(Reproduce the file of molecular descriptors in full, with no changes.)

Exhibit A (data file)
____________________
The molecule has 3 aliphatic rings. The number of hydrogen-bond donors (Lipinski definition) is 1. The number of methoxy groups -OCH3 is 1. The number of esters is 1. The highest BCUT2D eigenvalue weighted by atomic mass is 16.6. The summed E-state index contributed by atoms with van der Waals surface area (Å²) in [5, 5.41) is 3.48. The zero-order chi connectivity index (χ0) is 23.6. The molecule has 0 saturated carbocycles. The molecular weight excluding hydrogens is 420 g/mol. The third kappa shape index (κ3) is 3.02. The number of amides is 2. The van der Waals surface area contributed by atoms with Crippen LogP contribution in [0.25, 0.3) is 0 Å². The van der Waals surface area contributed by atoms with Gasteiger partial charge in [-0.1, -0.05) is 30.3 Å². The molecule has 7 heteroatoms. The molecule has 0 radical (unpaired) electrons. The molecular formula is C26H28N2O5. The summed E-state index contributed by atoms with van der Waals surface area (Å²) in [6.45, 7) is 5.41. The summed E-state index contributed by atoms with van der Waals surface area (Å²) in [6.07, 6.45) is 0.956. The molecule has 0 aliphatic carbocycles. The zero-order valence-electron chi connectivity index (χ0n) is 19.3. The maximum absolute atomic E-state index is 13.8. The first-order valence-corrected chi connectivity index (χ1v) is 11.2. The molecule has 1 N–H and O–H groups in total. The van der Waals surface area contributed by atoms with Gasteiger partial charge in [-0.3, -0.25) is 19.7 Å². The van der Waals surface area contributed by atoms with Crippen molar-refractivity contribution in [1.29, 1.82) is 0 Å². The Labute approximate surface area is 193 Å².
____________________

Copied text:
The molecule has 3 aliphatic rings. The number of hydrogen-bond donors (Lipinski definition) is 1. The number of methoxy groups -OCH3 is 1. The number of esters is 1. The highest BCUT2D eigenvalue weighted by atomic mass is 16.6. The summed E-state index contributed by atoms with van der Waals surface area (Å²) in [5, 5.41) is 3.48. The zero-order chi connectivity index (χ0) is 23.6. The molecule has 0 saturated carbocycles. The molecular weight excluding hydrogens is 420 g/mol. The third kappa shape index (κ3) is 3.02. The number of amides is 2. The van der Waals surface area contributed by atoms with Crippen LogP contribution in [0.25, 0.3) is 0 Å². The van der Waals surface area contributed by atoms with Gasteiger partial charge in [-0.1, -0.05) is 30.3 Å². The molecule has 7 heteroatoms. The molecule has 0 radical (unpaired) electrons. The molecular formula is C26H28N2O5. The summed E-state index contributed by atoms with van der Waals surface area (Å²) in [6.45, 7) is 5.41. The summed E-state index contributed by atoms with van der Waals surface area (Å²) in [6.07, 6.45) is 0.956. The molecule has 0 aliphatic carbocycles. The zero-order valence-electron chi connectivity index (χ0n) is 19.3. The maximum absolute atomic E-state index is 13.8. The first-order valence-corrected chi connectivity index (χ1v) is 11.2. The molecule has 1 N–H and O–H groups in total. The van der Waals surface area contributed by atoms with Gasteiger partial charge in [-0.3, -0.25) is 19.7 Å². The van der Waals surface area contributed by atoms with Crippen molar-refractivity contribution in [1.29, 1.82) is 0 Å². The Labute approximate surface area is 193 Å².